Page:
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The point we want to make here is that students who are on the low end of the achievement gap—usually children of color and often also of poverty— have been getting messages about their “ability” all their lives and have expe- rienced being behind academically so long that many have bought that story. How could they not? So if we are to eliminate the achievement gap, we have to change these students’ minds about their ability and persuade them about the possibility of becoming good students.

Strand 3 develops that premise by examining 10 arenas of classroom life that are vital in our efforts to build student confidence and convince them we be-

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Video: You Can Do It

Videos: Growth Mindset Explained, Growth Mindset MoJo 1–5



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lieve in them. Without focused attention to these arenas of everyday interac- tion, there is little chance of getting discouraged, uninvested students to invest their effort in school.


High Expectations Teaching: Ten Arenas of Classroom Life

What opportunities can we seize daily to convince students that “Smart is something you can get” and build their confidence and conviction that they can achieve proficiency? An arena is a place, structure, setting, or interaction in which regularly recurring events happen and can be observed. The arenas listed below in Table 14.1 represent opportunities for a teacher to communicate behaviorally to students what is important, and that he or she believes they have the capacity to achieve it. Reflecting on these arenas and our practices within each one affords us the opportunity to consciously align some of the most subtle behaviors and practices with sending powerful and positive high- expectation messages to all students.

Table 14.1 Ten Arenas for Communicating High Expectations

1. Calling on Students

2. Responding to Student Answers (including when students don’t answer)

3. Giving Help

4. Changing Attitudes Toward Errors

5. Giving and Negotiating Tasks and Assignments

6. Feedback According to Criteria for Success: • Unmet expectations • Students doing well • Significant change in performance

7. Framing Reteaching

8. Tenacity When Students Don’t Meet Expectations

9. Grading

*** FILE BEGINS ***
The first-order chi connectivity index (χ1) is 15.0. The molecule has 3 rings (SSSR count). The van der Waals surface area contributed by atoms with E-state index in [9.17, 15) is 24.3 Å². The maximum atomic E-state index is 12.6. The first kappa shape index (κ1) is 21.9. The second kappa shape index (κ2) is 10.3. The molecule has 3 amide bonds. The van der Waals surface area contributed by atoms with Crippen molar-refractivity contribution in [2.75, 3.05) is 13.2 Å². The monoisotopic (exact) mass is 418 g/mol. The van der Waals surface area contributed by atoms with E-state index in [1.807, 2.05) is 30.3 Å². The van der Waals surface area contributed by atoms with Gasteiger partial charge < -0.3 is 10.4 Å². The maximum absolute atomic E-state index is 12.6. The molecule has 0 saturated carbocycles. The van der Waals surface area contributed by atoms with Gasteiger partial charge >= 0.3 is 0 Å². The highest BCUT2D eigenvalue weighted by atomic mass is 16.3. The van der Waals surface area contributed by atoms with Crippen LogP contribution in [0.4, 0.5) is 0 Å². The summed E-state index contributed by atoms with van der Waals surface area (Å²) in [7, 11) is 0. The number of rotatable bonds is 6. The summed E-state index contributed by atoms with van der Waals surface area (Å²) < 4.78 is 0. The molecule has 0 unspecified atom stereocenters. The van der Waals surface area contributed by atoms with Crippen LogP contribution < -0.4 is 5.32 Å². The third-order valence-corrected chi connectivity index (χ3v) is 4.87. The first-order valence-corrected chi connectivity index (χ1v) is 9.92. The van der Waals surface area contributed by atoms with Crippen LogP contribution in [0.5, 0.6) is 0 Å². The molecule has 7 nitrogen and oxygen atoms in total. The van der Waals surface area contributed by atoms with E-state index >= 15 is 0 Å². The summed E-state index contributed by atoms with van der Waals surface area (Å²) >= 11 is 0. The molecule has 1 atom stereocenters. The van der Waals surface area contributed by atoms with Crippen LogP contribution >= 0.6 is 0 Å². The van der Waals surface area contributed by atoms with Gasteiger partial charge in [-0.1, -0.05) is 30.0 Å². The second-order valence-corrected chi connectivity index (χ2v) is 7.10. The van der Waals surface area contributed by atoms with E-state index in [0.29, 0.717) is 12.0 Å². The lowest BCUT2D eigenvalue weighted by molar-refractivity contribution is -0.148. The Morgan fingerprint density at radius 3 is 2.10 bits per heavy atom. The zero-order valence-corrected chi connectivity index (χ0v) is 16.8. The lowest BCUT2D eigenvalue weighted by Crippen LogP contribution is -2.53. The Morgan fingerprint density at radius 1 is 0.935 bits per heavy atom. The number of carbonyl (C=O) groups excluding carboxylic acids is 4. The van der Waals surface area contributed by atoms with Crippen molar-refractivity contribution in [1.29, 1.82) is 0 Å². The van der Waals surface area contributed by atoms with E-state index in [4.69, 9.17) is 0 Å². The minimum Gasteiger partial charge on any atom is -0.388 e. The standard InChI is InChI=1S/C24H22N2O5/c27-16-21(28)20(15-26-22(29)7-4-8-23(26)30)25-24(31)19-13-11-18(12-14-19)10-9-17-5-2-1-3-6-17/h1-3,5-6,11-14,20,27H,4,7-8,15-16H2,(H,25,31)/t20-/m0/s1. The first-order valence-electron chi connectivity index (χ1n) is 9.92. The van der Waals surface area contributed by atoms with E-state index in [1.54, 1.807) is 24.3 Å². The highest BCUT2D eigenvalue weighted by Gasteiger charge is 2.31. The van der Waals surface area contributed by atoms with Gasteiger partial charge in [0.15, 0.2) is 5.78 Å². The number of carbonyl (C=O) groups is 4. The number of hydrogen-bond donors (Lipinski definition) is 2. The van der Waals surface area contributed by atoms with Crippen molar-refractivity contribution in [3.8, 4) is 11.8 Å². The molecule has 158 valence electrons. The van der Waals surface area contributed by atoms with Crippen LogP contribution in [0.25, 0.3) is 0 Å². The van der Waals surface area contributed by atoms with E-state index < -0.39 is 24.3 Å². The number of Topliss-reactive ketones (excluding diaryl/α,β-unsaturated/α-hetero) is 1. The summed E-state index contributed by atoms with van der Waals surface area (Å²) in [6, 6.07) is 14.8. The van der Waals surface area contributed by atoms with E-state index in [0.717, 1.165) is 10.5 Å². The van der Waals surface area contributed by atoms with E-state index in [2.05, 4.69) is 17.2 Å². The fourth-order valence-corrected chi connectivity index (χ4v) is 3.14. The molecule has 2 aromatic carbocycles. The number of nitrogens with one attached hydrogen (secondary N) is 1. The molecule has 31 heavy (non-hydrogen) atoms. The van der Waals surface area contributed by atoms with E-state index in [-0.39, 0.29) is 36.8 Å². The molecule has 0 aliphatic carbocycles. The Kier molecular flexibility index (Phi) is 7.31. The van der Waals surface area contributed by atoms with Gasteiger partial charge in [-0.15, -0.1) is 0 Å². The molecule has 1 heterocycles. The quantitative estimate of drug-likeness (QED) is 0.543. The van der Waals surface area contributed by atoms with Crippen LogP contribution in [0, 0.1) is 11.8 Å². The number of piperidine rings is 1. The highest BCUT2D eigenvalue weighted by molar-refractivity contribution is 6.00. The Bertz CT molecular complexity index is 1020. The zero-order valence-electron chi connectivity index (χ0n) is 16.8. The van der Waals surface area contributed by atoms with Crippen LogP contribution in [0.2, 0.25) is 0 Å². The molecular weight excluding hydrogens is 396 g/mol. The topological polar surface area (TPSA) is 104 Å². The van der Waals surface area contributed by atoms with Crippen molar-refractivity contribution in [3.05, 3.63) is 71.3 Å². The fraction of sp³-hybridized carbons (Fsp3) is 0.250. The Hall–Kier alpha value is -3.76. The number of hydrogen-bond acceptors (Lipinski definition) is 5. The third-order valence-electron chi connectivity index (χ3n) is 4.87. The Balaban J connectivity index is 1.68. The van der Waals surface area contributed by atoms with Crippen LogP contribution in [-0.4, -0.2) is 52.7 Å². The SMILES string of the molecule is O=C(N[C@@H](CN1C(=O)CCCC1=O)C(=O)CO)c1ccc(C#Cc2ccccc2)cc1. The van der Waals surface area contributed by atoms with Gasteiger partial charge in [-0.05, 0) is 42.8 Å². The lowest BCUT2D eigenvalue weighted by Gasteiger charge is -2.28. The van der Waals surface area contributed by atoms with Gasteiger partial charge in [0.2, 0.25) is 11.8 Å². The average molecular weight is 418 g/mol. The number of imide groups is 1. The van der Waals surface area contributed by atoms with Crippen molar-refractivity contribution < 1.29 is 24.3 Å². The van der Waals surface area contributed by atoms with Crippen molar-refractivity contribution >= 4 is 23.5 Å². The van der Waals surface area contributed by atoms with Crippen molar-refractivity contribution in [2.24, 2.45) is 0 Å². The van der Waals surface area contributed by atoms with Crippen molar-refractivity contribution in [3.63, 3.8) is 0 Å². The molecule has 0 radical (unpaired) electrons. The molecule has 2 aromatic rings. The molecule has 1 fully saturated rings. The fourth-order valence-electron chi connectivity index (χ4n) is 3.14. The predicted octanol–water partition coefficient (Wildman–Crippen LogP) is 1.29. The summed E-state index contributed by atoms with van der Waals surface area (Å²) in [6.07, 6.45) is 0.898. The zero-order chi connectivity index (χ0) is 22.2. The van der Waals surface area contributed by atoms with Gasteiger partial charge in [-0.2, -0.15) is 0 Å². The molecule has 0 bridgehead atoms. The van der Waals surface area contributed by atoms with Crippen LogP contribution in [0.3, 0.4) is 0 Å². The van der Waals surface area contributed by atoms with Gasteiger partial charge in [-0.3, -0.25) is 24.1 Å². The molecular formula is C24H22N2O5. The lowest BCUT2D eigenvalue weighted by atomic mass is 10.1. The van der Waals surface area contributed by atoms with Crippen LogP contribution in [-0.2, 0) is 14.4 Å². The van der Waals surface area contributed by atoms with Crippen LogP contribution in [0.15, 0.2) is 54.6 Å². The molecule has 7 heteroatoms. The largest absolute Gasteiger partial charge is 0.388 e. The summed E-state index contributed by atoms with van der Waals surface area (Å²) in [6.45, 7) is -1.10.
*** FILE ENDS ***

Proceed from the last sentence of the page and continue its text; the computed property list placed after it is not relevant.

10. Grouping



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Arena 1: Calling on Students

The notion that teachers communicate their impressions to students about their academic ability by subtle and indirect messages is not new. In a landmark study, Rosenthal and Jacobson (1968) called attention to ways in which teacher perceptions of student ability result in differential treatment of students and have a positive or negative impact on their inclusion in classroom discourse and ultimately their performance in the classroom. Teachers were given falsi- fied records of students’ IQ scores: high-performing students might be repre- sented as having high, average, or low IQs and low performers as having high, average, or low IQs. And that information, rather than the students’ actual IQs, influenced how teachers dealt with their students and, most importantly, how the students achieved. Cooper (1979) later organized these differential teacher communication behaviors into five categories:

1. Climate: “It was found that teachers who believed they were interacting with bright students smiled and nodded their heads more often than teach- ers interacting with slow students. Teachers also leaned towards bright stu- dents and looked brights in the eyes more frequently” (p. 393).

2. Demands: “Students labeled as slow have been found to have fewer op- portunities to learn new material than students labeled as bright” (p. 393).

3. Persistence: “Teachers tend to stay with the highs longer after they have failed to answer a question. This persistence following failure takes the form of more clue giving, more repetition, and/or more rephrasing. Teach- ers have been found to pay closer attention to responses of students de- scribed as gifted. Teachers allowed bright students longer to respond before redirecting unanswered questions” (p. 394).

4. Frequency of interaction: “Teachers more often engage in academic con- tact with the high- than low-expectation students” (p. 394).

5. Feedback: “Teachers tend to praise high-expectation students more and proportionately more per correct response, while lows are criticized more and proportionately more per incorrect response” (p. 395).

There are 12 distinct behavioral items in these five categories, and they provide empirical evidence that teacher perceptions of a student’s ability can lead to classifying students as “brights” and “slows” and to acting differently toward them, thus creating self-fulfilling prophecies. Table 14.2 is a list of related ques- tions you might investigate as you examine and reflect on your own practice.